Barclays paid £208 million in UK corporation tax last year, despite recording profits of £3.4 billion. In Luxembourg it paid just £4 million tax on a claimed £593 million profit – although it only has 30 staff working there (Guardian). Barclays owns 471 known subsidiary companies in tax havens. Until 2013 the bank operated an official Tax Avoidance Division, generating £1 billion a year, and as recently as 2012 was ordered by HM Treasury to hand back £500 million in tax it had tried to avoid.
Last year Barclays paid its CEO, Anthony Jenkins, a total annual compensation of £5.5 million, including a £1.1 million bonus.
This article warns in grave and hysterical terms that moves to defend public ownership of assets from private acquisition will have dire consequences for society.
The message is sponsored by three major companies who have been accused of deliberately avoiding payment of vast amounts of tax – allowing them to keep the money instead of surrendering it to the government to be spent on public infrastructure, healthcare, education, etc. The companies CEOs were each paid enough in a year to build between 50 and 200 three bedroom houses – given the needs of the UK population at the moment this might sensibly be spent on social housing.
On this occasion it seems pretty clear that the interests of the sponsors align well with the views contained within the article.
CASE 2: Former Home Secretary Charles Clarke: “Cynical ploy” on Iraq by Corbyn (Sunday Express, 30 August)
This article is officially written by news editor Caroline Wheeler, but it is actually closer to a commentary piece by Charles Clarke himself – offering almost no analysis of Mr Clarke’s claims. Of 15 paragraphs, 9 are entirely or almost entirely comprised of quotations by Mr Clarke. A further 4 paragraphs paraphrases of statements made by him. No alternative viewpoint is offered.
We have three main ad banners again. One for Holiday Inn Express, one for Currys PC World, and one for something called NowTV.
Holiday Inn is owned by the Intercontinental Hotel Group conglomerate, who own 95 subsidiary companies in tax havens. Elsewhere it is suggested that IHG has 254 subsidiaries, 20% of which were in developing countries and 31% in tax havens. CEO Richard Solomon made an estimated £3.57 million in 2013-14.
Currys PC World is owned by Dixons Carphone – formed by merger in August last year. Prior to the merger, in 2009, Dixons was alleged to have used an elaborate system of transactions with subsidiaries on the Isle of Mann which allowed it to massively reduce the total amount of tax handed over. We may have to wait and see how robustly the newly formed Dixons Carphone engages with tax regulation. In the meantime, the CEO Sebastian James is expected to earn up to £4.9 million next year.
That brings us to NowTV – which it turns out is owned by Sky plc, in turn majority owned by 21st Century Fox. The Murdoch empire has quite a distinguished history of minimising the state’s take on its action. Reports from 1999 claim that News Corp and subsidiaries paid about 6% tax globally despite operating primarily in countries with corporation tax rates above 30%. In Murdoch’s native Australia, 21st Century Fox was reported to have paid less than 1% tax in 2014. CEO Jeremy Darroch received total remuneration of £4.88 million last year.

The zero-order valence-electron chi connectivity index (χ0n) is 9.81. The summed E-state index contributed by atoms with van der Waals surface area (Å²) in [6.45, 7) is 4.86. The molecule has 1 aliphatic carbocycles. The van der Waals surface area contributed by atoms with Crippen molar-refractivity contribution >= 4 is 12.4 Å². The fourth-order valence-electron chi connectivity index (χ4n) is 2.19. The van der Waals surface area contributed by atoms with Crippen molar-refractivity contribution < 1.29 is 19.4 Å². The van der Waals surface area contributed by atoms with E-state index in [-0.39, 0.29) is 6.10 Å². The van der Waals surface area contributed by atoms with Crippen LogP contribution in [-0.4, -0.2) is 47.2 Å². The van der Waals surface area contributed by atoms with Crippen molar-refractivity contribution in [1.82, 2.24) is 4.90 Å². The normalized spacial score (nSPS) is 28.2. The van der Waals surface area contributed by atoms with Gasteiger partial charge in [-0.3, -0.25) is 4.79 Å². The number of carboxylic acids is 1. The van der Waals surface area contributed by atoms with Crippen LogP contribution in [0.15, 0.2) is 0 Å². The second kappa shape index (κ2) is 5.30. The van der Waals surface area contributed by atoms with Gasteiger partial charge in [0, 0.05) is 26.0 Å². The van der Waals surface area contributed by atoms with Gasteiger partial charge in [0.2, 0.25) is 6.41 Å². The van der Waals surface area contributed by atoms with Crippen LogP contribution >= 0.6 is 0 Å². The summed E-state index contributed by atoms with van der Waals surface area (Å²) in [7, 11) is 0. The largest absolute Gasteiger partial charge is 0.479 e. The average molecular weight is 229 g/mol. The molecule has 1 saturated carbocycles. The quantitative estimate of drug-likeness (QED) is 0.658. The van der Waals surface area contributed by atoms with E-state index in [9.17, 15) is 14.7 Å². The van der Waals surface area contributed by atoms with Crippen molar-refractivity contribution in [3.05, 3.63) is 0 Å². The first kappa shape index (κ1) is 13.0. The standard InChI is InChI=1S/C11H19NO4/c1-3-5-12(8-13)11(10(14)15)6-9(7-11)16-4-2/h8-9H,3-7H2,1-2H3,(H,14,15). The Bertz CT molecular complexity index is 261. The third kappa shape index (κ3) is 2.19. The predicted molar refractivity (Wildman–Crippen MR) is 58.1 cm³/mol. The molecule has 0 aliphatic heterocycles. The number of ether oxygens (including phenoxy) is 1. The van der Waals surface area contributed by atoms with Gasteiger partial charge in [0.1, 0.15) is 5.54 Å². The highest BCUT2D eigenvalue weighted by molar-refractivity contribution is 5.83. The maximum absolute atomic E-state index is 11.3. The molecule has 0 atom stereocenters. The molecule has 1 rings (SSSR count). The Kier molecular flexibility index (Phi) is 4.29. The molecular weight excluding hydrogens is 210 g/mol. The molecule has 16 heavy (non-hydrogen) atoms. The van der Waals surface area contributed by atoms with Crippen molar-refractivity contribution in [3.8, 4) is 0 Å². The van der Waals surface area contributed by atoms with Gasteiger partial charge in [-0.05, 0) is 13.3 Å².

CASE 3: I like Corbyn, but let’s face it: we don’t need another white man at the head of a political party (Independent, 30 August)
Ad for Halifax – a banking division with a landmark tax-avoidance ruling named after it; wholly owned by Lloyds Banking Group which has made use of 259 entities in tax havens (some now closed) despite receiving a £20.5 billion bailout from British taxpayers in 2008. £11.5 million pay package for the CEO this year.
CASE 4: Corbynmania is “Alice in Wonderland” politics, says Tony Blair in final plea (Guardian, 30 August)
…bearing a water-marked banner advertising British Airways – owned by International Airlines Group, who pay a man called Willie Walsh £6.4 million in a year and, according to the Guardian, operate 13 subsidiaries in overseas tax havens.
CASE 5, Case 6, case 7….This could go on and on, but in fact that same Guardian article reporting on IAG’s overseas subsidiaries hit the nail on the head when it asked:
“Which major UK corporations keep subsidiaries in tax havens? The short answer, according to updated research by development charity ActionAid, appears to be almost all of them.”
Corbyn challenges the whole cosy relationship between government and business – in which companies aggressively avoid paying tax and politicians halfheartedly pursue tax avoiders. With big business as the primary client of media advertising services, it’s no wonder that coverage of Corbyn has been overwhelmingly and aggressively negative. The interests of big business, big media, and establishment politics are harmoniously aligned, inexorably channeling money away from the public accounts for which it was earmarked, and into the offshore coffers and vast asset-kingdoms of executives, bankers and fund managers – the one percent, as they’re known.
The great hope of the Corbyn campaign is that the common good, whatever that may be, can replace petty self-interest as the aspiration of our society. Corbyn is right to say that “diversity in media is something that is intrinsic to a democratic society” – as reported in the Guardian. But contrary to Roy Greenslade tag-line in that same article, Corbyn doesn’t mean Rupert Murdoch in particular – or at least he shouldn’t. The Guardian’s willingness to throw Labour’s left-wing candidate to the dogs with barely more qualms than the Telegraph should make clear enough that there are interests at work other than a sense of journalistic integrity. The ad banner just a few inches away from Roy Greenslade’s face – advertising the aforementioned Procter & Gamble’s Olay brand – is a clue: that when it comes down to it, the Guardian and the Telegraph feed from the same trough.